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If they did this, then my TV plan would likely have less than 30 channels. I wonder if this will allow you to get the Boston CBS feed instead of the New York one. Right now, I can't watch Patriots games if there is a Jets game on at the same time, which is extremely frustrating.

This does not eliminate sports team's broadcast territory. Plus, you can drop cable but still have NFL access since you only need an antenna to get your Boston CBS for just the cost of the antenna since it is the public airwave for your area.

Transmitters and FCC rules for territories protect local areas, specifically for emergencies. Not even Aereo will be able to do what you would like.

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If they did this, then my TV plan would likely have less than 30 channels. I wonder if this will allow you to get the Boston CBS feed instead of the New York one. Right now, I can't watch Patriots games if there is a Jets game on at the same time, which is extremely frustrating.

I have a little 12-inch antenna hooked up to my TV that gets all of my local channels in beautiful HD. I don't know exactly how far you are from Boston, but have you looked into this? Maybe even pricing a rooftop antenna?

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If this bill passes, what is to stop TV providers from screwing with their rates per channel? Because the logical response to this will be "wait, only a third of our subscribers actually want ESPN? ok, well just triple the price of it and we're still good". I've never seen a plausible endgame for a la carte TV that didn't result in a large number of channels ceasing to exist or people paying basically the same amount of money for far less content.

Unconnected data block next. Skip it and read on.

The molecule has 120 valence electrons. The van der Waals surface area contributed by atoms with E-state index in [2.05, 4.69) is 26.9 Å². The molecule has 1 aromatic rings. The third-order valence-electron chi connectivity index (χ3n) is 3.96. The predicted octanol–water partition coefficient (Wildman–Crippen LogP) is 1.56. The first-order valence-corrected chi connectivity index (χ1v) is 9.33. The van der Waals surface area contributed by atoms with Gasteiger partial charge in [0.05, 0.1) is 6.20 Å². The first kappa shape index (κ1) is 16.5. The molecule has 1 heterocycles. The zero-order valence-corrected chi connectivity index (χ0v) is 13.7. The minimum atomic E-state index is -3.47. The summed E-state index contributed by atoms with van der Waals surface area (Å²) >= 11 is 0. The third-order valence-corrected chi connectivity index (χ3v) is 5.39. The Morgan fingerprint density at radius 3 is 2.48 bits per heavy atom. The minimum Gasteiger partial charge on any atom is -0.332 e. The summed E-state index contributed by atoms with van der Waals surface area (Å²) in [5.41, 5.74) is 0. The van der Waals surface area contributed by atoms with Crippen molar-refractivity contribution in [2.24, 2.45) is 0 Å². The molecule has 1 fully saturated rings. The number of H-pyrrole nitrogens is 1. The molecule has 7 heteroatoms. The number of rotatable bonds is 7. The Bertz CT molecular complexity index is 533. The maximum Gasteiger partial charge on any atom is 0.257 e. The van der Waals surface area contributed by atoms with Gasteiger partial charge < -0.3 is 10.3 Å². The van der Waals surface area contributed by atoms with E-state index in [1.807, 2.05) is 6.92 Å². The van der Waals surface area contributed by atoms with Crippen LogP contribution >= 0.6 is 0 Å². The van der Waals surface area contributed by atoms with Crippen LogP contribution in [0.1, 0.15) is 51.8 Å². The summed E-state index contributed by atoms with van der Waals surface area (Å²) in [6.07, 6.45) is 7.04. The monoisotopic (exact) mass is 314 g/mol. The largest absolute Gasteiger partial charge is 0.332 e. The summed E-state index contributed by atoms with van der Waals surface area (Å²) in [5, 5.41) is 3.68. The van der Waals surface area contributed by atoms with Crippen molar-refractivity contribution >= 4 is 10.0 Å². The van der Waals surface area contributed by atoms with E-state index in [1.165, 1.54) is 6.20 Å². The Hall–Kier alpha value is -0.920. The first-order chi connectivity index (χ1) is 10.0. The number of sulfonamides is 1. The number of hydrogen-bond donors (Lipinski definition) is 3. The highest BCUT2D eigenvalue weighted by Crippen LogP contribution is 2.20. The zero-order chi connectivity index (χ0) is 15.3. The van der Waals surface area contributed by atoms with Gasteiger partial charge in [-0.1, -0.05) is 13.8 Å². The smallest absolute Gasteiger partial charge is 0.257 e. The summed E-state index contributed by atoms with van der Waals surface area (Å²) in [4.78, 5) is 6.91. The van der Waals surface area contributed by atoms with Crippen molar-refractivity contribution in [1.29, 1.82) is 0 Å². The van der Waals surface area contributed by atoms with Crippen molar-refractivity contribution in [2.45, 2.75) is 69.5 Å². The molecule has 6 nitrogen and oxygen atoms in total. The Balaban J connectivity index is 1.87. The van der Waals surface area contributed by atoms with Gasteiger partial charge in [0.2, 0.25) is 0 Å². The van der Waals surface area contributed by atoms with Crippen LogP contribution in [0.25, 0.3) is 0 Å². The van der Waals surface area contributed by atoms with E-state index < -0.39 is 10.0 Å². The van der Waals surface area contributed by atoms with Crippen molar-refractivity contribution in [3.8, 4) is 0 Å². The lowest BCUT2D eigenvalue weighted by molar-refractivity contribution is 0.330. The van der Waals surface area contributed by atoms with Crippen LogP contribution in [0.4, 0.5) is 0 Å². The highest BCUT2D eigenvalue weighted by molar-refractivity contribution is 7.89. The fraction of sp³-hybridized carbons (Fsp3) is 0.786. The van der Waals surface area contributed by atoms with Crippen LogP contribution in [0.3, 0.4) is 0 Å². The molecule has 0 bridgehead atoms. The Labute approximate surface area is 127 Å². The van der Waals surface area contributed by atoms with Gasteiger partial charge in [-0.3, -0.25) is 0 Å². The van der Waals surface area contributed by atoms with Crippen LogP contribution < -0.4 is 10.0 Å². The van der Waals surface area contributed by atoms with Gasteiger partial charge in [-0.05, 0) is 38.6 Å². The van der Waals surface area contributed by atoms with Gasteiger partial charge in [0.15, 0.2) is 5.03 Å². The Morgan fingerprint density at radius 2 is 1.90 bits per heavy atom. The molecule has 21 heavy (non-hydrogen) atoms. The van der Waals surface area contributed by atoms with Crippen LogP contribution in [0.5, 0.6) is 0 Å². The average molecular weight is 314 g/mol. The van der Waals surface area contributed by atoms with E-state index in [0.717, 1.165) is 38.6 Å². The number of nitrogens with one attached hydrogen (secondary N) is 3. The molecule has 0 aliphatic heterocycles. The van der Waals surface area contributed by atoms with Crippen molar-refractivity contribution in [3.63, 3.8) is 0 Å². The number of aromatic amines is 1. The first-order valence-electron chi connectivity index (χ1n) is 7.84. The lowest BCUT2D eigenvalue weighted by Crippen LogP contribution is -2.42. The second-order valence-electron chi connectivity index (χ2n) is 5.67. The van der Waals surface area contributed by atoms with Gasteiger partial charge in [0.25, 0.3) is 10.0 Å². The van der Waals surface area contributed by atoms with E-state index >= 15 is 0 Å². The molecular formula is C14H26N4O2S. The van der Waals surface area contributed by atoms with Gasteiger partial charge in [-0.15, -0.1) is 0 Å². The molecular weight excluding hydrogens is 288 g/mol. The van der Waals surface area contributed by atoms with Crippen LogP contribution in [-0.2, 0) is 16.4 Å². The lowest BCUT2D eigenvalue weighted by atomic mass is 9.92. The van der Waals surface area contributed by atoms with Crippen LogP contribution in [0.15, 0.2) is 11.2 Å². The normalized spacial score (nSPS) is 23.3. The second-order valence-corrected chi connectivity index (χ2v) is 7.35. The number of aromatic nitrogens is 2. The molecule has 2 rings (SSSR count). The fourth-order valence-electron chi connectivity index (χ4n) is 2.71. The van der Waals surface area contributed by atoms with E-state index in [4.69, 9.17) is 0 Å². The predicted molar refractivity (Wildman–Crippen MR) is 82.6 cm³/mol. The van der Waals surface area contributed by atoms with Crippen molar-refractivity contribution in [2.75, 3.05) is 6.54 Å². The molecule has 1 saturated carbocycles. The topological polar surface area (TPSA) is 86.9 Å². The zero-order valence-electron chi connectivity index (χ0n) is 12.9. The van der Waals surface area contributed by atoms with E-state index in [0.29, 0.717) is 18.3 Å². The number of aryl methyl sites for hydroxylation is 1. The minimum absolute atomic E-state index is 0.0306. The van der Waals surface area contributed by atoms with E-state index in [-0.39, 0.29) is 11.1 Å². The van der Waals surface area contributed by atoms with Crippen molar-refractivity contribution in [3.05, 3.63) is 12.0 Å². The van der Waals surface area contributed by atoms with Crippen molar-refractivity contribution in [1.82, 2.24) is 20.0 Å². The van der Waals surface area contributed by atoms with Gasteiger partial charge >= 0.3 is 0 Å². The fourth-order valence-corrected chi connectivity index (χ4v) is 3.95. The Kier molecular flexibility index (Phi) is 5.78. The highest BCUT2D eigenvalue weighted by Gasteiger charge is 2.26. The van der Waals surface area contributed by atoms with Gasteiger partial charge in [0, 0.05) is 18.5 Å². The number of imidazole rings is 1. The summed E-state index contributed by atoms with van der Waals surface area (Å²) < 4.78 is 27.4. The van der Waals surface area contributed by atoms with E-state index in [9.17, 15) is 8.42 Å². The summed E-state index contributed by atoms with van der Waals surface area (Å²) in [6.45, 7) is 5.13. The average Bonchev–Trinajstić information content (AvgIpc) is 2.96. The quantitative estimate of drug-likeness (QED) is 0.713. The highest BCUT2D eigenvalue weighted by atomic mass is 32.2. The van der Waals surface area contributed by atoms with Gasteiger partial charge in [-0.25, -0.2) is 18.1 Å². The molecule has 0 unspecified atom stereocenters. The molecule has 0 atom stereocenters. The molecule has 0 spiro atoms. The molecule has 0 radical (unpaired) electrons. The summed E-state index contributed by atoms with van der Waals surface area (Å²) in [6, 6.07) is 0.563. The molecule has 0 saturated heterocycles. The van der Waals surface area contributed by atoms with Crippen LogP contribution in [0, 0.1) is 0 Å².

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If this bill passes, what is to stop TV providers from screwing with their rates per channel? Because the logical response to this will be "wait, only a third of our subscribers actually want ESPN? ok, well just triple the price of it and we're still good". I've never seen a plausible endgame for a la carte TV that didn't result in a large number of channels ceasing to exist or people paying basically the same amount of money for far less content.